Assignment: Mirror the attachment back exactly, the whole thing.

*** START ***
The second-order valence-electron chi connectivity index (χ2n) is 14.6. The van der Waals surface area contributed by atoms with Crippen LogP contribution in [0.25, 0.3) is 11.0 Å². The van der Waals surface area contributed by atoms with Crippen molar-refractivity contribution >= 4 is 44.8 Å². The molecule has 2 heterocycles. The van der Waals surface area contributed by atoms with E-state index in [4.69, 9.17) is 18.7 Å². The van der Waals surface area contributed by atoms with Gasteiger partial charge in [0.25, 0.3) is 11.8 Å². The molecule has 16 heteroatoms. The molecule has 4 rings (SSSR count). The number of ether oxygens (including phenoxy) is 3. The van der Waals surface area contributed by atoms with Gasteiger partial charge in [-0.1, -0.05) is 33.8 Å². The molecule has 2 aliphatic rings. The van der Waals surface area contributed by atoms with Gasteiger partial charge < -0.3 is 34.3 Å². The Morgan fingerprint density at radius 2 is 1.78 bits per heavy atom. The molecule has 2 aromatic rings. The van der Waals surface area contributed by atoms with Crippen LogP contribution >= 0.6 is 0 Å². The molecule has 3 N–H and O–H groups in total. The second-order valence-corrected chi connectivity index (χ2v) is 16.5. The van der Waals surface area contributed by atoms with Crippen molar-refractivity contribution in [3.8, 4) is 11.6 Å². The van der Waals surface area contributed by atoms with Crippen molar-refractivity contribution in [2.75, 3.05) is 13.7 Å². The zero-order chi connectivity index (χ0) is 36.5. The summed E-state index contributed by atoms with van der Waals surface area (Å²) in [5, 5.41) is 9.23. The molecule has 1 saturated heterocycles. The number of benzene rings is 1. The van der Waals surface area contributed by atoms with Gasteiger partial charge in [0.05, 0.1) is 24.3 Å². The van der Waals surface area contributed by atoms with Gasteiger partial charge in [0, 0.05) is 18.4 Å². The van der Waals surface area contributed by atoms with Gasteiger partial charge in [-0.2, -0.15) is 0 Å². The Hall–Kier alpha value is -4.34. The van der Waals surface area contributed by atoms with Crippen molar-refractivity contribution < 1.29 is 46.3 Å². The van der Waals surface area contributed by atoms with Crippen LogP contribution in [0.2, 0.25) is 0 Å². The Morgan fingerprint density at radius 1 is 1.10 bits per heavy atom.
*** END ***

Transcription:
The second-order valence-electron chi connectivity index (χ2n) is 14.6. The van der Waals surface area contributed by atoms with Crippen LogP contribution in [0.25, 0.3) is 11.0 Å². The van der Waals surface area contributed by atoms with Crippen molar-refractivity contribution >= 4 is 44.8 Å². The molecule has 2 heterocycles. The van der Waals surface area contributed by atoms with E-state index in [4.69, 9.17) is 18.7 Å². The van der Waals surface area contributed by atoms with Gasteiger partial charge in [0.25, 0.3) is 11.8 Å². The molecule has 16 heteroatoms. The molecule has 4 rings (SSSR count). The number of ether oxygens (including phenoxy) is 3. The van der Waals surface area contributed by atoms with Gasteiger partial charge in [-0.1, -0.05) is 33.8 Å². The molecule has 2 aliphatic rings. The van der Waals surface area contributed by atoms with Gasteiger partial charge < -0.3 is 34.3 Å². The Morgan fingerprint density at radius 2 is 1.78 bits per heavy atom. The molecule has 2 aromatic rings. The van der Waals surface area contributed by atoms with Crippen LogP contribution >= 0.6 is 0 Å². The molecule has 3 N–H and O–H groups in total. The second-order valence-corrected chi connectivity index (χ2v) is 16.5. The van der Waals surface area contributed by atoms with Crippen molar-refractivity contribution in [3.8, 4) is 11.6 Å². The van der Waals surface area contributed by atoms with Crippen molar-refractivity contribution in [2.75, 3.05) is 13.7 Å². The zero-order chi connectivity index (χ0) is 36.5. The summed E-state index contributed by atoms with van der Waals surface area (Å²) in [5, 5.41) is 9.23. The molecule has 1 saturated heterocycles. The number of benzene rings is 1. The van der Waals surface area contributed by atoms with Gasteiger partial charge in [0.05, 0.1) is 24.3 Å². The van der Waals surface area contributed by atoms with Gasteiger partial charge in [0, 0.05) is 18.4 Å². The van der Waals surface area contributed by atoms with Gasteiger partial charge in [-0.2, -0.15) is 0 Å². The Hall–Kier alpha value is -4.34. The van der Waals surface area contributed by atoms with Crippen molar-refractivity contribution < 1.29 is 46.3 Å². The van der Waals surface area contributed by atoms with Crippen LogP contribution in [0.2, 0.25) is 0 Å². The Morgan fingerprint density at radius 1 is 1.10 bits per heavy atom.